Slow steaming

Slow steaming is the practice of operating transoceanic cargo ships, especially container ships, at significantly less than their maximum speed.[1] In 2010, an analyst at the National Ports and Waterways Institute stated that nearly all global shipping lines were using slow steaming to save money on fuel.[2][3]

Rationale and historyEdit

Slow steaming was adopted in 2007 in the face of rapidly rising fuel oil costs, which was 700 USD per tonne between July 2007 to July 2008.[4] According to Maersk Line, who introduced the practice in 2009 to 2010,[5][6] slow steaming is conducted at 18 knots (33 km/h; 21 mph).[1] Speeds of 14 to 16 kn (26 to 30 km/h; 16 to 18 mph) were used on Asia-Europe backhaul routes in 2010.[7] Speeds under 18 kn (33 km/h; 21 mph) are called super slow steaming.[1] Marine engine manufacturer Wärtsilä calculates that fuel consumption can be reduced by 59% by reducing cargo ship speed from 27 knots to 18 kn (33 km/h; 21 mph), at the cost of an additional week's sailing time on Asia-Europe routes.[8] It adds a comparable 4 to 7 days to trans-Pacific voyages.[7][9]

The container ship Emma Maersk can save 4,000 metric tons of fuel oil on a Europe-Singapore voyage by slow steaming.[5] At a typical 2008 price of USD 600-700 per tonne,[4] this works out to USD 2.4-2.8 million fuel savings on a typical one-way voyage. Maersk's Triple E class of ships was designed for slow steaming, with hulls optimized for lower speeds. Because of this, it has less powerful engines than its predecessors.[5]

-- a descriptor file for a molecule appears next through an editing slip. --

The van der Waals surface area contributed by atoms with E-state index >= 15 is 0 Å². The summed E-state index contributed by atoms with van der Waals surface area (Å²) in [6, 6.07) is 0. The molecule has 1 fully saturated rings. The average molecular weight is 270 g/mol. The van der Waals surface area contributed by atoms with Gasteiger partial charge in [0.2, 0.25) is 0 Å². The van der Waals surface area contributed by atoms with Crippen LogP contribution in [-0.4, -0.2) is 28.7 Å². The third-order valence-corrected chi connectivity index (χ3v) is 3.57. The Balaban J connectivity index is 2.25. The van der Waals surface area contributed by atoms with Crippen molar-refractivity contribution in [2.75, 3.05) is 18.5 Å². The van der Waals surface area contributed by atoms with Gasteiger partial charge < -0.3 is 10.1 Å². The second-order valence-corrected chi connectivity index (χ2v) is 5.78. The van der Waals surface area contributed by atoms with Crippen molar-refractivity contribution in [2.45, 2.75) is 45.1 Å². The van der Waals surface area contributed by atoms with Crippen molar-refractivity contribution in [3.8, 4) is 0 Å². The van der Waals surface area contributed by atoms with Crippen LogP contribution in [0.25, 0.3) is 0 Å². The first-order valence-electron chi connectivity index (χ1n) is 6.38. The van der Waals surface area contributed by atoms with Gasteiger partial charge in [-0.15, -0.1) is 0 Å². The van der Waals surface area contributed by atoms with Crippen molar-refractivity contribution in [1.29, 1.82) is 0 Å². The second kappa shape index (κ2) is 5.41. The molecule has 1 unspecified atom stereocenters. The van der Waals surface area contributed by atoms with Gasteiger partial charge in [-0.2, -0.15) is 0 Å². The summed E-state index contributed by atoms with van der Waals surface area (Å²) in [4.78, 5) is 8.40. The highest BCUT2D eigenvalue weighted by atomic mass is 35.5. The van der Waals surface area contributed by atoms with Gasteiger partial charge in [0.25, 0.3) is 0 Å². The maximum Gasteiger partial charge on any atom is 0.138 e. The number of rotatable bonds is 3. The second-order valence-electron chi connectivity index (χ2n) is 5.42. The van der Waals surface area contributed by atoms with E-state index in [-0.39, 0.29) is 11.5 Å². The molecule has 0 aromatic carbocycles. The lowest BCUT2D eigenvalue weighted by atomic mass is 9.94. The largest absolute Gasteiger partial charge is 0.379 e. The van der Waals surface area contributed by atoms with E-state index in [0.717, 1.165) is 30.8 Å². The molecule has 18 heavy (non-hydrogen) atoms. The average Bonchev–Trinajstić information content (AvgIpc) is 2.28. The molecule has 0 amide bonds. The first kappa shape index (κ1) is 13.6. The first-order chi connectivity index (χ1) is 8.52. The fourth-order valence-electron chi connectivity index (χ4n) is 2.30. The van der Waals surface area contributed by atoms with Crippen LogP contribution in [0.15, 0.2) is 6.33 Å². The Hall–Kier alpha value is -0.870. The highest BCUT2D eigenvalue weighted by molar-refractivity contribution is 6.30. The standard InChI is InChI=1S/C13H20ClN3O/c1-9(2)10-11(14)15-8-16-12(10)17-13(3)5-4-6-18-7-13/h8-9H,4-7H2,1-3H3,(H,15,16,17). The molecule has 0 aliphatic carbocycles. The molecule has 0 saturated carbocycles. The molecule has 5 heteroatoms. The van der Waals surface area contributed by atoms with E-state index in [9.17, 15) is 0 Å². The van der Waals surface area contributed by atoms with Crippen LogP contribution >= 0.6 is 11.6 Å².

Cost and benefitsEdit

Lowering speed reduces fuel consumption because the force of drag imparted by a fluid increases quadratically with increase in speed. Thus traveling twice as fast requires four times as much energy and therefore fuel for a given distance. The power needed to overcome drag is the product of the force times speed and thus becomes the cube of the speed at high Reynolds numbers. This is why driving an automobile at 80 km/h (50 mph) requires less than 85% of the power required by the same automobile driving at 100 km/h (60 mph).[10][11]

Although lowering speeds reduces the power requirements, the overall benefits of speed reduction may be limited by other factors, such as economically viable total voyage time, and the fact that a ship's engine and propeller are designed to operate within a certain RPM range. Steaming too slowly may place the engine and propeller outside their most efficient range, and will therefore begin to counteract the benefits.[12] Also, there are fixed costs, such as crew wages and charter rates, that will increase if the voyage is longer. Although some ships are being put into service that are designed to steam most efficiently at slower speeds, the great cost of building a ship and need to remain competitive means that radical changes are unlikely until conditions merit such a risk.[13][14]

"Smart Steaming"Edit